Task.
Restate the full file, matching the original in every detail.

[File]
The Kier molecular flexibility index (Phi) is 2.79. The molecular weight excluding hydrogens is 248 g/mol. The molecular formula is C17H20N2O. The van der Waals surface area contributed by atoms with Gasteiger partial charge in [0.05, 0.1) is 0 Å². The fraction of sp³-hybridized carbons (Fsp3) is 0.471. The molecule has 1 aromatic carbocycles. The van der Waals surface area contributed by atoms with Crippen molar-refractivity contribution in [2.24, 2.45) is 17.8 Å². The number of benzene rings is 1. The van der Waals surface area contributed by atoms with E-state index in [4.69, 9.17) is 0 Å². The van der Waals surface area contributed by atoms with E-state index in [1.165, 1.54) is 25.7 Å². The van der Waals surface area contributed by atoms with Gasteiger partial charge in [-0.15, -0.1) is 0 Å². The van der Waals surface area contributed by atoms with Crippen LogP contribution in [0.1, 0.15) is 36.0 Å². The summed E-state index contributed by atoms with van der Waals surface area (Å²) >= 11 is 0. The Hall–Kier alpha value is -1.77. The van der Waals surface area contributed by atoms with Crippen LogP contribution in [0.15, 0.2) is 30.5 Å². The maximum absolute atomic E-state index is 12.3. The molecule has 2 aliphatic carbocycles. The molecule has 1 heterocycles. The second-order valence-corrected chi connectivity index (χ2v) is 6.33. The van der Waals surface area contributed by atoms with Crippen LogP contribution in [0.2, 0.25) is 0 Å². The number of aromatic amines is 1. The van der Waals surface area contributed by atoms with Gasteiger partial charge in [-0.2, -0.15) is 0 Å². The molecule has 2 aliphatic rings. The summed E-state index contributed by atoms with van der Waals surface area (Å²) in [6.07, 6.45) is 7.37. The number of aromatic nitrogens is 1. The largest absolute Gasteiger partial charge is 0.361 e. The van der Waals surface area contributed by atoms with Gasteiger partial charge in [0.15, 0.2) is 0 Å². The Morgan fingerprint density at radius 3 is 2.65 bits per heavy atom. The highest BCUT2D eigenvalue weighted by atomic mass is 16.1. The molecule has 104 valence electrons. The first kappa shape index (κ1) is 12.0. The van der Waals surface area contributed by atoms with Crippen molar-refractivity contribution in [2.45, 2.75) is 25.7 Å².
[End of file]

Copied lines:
The Kier molecular flexibility index (Phi) is 2.79. The molecular weight excluding hydrogens is 248 g/mol. The molecular formula is C17H20N2O. The van der Waals surface area contributed by atoms with Gasteiger partial charge in [0.05, 0.1) is 0 Å². The fraction of sp³-hybridized carbons (Fsp3) is 0.471. The molecule has 1 aromatic carbocycles. The van der Waals surface area contributed by atoms with Crippen molar-refractivity contribution in [2.24, 2.45) is 17.8 Å². The number of benzene rings is 1. The van der Waals surface area contributed by atoms with E-state index in [4.69, 9.17) is 0 Å². The van der Waals surface area contributed by atoms with E-state index in [1.165, 1.54) is 25.7 Å². The van der Waals surface area contributed by atoms with Gasteiger partial charge in [-0.15, -0.1) is 0 Å². The van der Waals surface area contributed by atoms with Crippen LogP contribution in [0.1, 0.15) is 36.0 Å². The summed E-state index contributed by atoms with van der Waals surface area (Å²) >= 11 is 0. The Hall–Kier alpha value is -1.77. The van der Waals surface area contributed by atoms with Crippen LogP contribution in [0.15, 0.2) is 30.5 Å². The maximum absolute atomic E-state index is 12.3. The molecule has 2 aliphatic carbocycles. The molecule has 1 heterocycles. The second-order valence-corrected chi connectivity index (χ2v) is 6.33. The van der Waals surface area contributed by atoms with Crippen LogP contribution in [0.2, 0.25) is 0 Å². The number of aromatic amines is 1. The van der Waals surface area contributed by atoms with Gasteiger partial charge in [-0.2, -0.15) is 0 Å². The molecule has 2 aliphatic rings. The summed E-state index contributed by atoms with van der Waals surface area (Å²) in [6.07, 6.45) is 7.37. The number of aromatic nitrogens is 1. The largest absolute Gasteiger partial charge is 0.361 e. The van der Waals surface area contributed by atoms with Gasteiger partial charge in [0.15, 0.2) is 0 Å². The Morgan fingerprint density at radius 3 is 2.65 bits per heavy atom. The highest BCUT2D eigenvalue weighted by atomic mass is 16.1. The molecule has 104 valence electrons. The first kappa shape index (κ1) is 12.0. The van der Waals surface area contributed by atoms with Crippen molar-refractivity contribution in [2.45, 2.75) is 25.7 Å².